People v. Collins

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People v. Collins[1] was a 1968 American robbery trial in California noted for its misuse of probability[2] and as an example of the prosecutor's fallacy.[3][4]


After a mathematics instructor testified about the multiplication rule for probability, though ignoring conditional probability, the prosecutor invited the jury to consider the probability that the accused (who fit a witness's description of a black male with a beard and mustache and a Caucasian female with a blond ponytail, fleeing in a yellow car) were not the robbers, suggesting that they estimated the odds as:

Black man with beard 1 in 10
Man with mustache 1 in 4
White woman with pony tail 1 in 10
White woman with blond hair 1 in 3
Yellow motor car 1 in 10
Interracial couple in car 1 in 1,000

The jury returned a guilty verdict.[1]


The California Supreme Court set aside the conviction, criticizing the statistical reasoning for ignoring dependencies between the characteristics, e.g., bearded men commonly sport mustaches, and for drawing an incorrect statistical inference. This mistaken inference, commonly called the prosecutor's fallacy, incorrectly equates the probability that a random defendant has certain traits with the chance that the defendant is guilty. The court noted that the correct statistical inference would be the probability that no other couple who could have committed the robbery had the same traits as the defendants given that at least one couple had the identified traits. The court noted, in an appendix to its decision, that using this correct statistical inference, even if the prosecutor's statistics were all correct and independent as he assumed, the probability that the defendants were innocent would be over 40%.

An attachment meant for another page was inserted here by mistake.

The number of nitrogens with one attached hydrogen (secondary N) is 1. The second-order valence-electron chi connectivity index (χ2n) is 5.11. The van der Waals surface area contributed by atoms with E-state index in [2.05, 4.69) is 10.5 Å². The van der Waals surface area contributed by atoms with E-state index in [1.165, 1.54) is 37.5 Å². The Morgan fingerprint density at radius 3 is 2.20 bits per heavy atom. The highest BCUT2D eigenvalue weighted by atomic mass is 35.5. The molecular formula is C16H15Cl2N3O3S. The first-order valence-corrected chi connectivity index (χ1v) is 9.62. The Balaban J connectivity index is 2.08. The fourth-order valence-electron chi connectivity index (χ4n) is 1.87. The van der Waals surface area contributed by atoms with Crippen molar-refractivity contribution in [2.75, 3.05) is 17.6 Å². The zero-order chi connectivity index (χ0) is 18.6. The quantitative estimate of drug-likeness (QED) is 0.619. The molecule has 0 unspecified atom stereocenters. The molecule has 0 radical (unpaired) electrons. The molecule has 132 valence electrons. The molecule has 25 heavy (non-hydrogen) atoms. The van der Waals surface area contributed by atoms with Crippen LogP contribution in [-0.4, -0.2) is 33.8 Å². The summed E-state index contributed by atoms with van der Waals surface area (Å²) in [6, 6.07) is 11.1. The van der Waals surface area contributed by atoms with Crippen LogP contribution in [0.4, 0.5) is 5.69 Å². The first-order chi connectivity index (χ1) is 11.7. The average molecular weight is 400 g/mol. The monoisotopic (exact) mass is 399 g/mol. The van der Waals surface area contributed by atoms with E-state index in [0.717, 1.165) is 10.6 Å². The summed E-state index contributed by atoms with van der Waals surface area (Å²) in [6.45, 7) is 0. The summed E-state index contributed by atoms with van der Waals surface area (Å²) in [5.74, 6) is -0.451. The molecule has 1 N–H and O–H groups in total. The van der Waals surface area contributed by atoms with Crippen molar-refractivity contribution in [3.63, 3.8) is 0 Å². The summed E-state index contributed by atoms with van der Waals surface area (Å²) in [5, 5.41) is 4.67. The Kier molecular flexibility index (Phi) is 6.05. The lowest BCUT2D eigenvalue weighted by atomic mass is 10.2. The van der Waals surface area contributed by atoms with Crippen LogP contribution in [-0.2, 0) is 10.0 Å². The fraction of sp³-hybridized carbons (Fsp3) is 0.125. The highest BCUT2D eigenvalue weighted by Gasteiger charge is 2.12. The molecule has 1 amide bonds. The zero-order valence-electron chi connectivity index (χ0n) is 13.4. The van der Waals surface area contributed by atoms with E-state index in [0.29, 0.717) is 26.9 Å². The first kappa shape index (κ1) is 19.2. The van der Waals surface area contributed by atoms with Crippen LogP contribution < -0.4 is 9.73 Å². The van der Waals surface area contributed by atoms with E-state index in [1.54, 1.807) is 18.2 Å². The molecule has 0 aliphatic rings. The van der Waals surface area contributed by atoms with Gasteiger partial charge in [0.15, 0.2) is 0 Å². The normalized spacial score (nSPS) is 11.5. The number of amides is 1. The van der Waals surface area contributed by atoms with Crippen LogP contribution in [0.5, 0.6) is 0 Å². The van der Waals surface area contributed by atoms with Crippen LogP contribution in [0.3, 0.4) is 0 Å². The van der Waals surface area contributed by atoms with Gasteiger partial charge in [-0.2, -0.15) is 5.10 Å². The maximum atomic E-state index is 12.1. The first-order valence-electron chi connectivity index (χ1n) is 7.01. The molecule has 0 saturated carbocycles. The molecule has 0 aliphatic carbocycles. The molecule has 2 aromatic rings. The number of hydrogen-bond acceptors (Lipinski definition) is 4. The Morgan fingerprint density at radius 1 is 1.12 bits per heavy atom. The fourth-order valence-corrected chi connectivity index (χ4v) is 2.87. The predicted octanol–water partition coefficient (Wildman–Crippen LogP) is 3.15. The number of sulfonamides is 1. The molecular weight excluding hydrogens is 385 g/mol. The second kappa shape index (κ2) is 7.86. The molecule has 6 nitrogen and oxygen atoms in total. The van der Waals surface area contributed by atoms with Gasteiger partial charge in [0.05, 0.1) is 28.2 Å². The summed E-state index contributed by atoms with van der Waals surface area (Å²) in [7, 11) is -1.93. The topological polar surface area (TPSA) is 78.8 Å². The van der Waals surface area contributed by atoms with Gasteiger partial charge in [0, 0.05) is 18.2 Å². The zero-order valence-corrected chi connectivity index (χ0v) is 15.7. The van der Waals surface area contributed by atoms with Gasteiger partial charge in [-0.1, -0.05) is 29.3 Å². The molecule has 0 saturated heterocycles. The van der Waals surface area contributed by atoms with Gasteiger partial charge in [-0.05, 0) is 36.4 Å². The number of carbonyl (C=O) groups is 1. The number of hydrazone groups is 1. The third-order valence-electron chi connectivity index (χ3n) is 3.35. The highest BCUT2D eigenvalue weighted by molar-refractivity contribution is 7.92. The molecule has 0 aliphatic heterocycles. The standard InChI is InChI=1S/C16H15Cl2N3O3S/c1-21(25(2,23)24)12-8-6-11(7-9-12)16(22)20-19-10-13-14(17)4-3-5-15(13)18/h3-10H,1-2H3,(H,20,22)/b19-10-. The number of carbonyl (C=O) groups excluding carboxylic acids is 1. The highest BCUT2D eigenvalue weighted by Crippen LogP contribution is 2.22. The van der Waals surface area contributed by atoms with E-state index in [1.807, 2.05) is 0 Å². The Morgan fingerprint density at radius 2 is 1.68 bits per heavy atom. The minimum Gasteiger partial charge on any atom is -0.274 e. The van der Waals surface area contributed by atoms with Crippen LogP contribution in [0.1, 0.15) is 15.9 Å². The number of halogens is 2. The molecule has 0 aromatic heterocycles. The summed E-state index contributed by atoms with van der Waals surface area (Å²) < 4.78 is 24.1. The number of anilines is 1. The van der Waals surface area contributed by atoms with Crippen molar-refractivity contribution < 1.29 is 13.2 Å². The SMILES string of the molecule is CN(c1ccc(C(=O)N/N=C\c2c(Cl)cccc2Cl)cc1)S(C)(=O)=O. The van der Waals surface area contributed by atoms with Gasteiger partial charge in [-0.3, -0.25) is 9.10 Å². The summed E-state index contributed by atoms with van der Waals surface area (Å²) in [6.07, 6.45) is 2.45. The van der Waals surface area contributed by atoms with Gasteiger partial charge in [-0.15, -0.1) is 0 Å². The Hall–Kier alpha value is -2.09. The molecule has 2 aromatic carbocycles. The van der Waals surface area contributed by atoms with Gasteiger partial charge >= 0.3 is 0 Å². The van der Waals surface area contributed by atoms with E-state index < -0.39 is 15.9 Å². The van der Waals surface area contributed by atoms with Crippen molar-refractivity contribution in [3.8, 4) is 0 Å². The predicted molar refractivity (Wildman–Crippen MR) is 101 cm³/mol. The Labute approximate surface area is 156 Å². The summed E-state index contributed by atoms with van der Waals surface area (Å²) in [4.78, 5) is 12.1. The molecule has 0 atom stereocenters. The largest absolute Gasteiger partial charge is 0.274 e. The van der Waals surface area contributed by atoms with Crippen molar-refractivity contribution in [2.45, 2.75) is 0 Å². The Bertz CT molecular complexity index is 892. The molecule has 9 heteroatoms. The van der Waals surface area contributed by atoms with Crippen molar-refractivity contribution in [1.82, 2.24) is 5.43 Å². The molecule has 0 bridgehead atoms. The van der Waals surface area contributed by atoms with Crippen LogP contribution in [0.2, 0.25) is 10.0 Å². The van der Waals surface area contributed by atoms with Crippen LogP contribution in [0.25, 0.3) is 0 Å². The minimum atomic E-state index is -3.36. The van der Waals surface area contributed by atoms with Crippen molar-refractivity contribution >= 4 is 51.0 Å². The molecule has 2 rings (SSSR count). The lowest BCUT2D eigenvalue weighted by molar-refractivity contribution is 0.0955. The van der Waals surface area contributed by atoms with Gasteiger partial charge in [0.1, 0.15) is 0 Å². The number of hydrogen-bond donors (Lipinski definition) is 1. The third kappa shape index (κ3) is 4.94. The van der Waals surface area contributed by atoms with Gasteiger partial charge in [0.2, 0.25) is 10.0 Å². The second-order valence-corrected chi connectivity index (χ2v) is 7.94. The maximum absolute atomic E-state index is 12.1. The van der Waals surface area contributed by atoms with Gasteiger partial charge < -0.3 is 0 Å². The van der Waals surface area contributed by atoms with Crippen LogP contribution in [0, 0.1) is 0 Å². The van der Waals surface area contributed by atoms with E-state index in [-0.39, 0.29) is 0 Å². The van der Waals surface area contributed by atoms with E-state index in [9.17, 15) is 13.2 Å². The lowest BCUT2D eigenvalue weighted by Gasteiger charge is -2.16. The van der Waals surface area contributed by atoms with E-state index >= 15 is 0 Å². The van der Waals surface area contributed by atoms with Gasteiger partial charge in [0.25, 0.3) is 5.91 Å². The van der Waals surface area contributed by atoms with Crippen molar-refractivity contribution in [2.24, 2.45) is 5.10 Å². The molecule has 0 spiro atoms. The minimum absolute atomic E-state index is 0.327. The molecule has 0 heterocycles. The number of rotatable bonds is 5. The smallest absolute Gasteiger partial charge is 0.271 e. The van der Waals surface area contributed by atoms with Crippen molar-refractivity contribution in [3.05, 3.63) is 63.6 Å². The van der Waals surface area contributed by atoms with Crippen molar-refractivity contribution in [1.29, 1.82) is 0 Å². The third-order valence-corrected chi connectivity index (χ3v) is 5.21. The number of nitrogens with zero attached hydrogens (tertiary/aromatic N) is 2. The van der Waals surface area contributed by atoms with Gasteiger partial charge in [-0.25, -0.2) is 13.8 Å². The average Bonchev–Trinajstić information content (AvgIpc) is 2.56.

The court asserted that mathematics, "...while assisting the trier of fact in the search of truth, must not cast a spell over him."[1] In particular, the court expressed its concern that complex mathematics would distract the jury from weighing the credibility of witnesses and the reasonableness of their doubts. The court also expressed concern that if mathematics became common tools for prosecutors that there would not be enough defense attorneys skilled at mathematics to put on a skilled defense.

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  1. ^ a b c People v. Collins, 68 Cal.2d 319 (California Supreme Court March 11th, 1968) ("Mathematics, a veritable sorcerer in our computerized society, while assisting the trier of fact in the search for truth, must not cast a spell over him.").
  2. ^ Tribe, Laurence H. (April 1971). "Trial by Mathematics: Precision and Ritual in the Legal Process". Harvard Law Review. 84 (6): 1329–1393. doi:10.2307/1339610. hdl:10822/763743. JSTOR 1339610.
  3. ^ Finkelstein, Michael O.; Fairley, William B. (January 1970). "A Bayesian Approach to Identification Evidence". Harvard Law Review. 83 (3): 489–517. doi:10.2307/1339656. JSTOR 1339656.
  4. ^ Kreith, Kurt (August 1976). "Mathematics, social decisions and the Law". International Journal of Mathematical Education in Science and Technology. 7 (3): 315–330. doi:10.1080/0020739760070308. ISSN 0020-739X – via Taylor & Francis.


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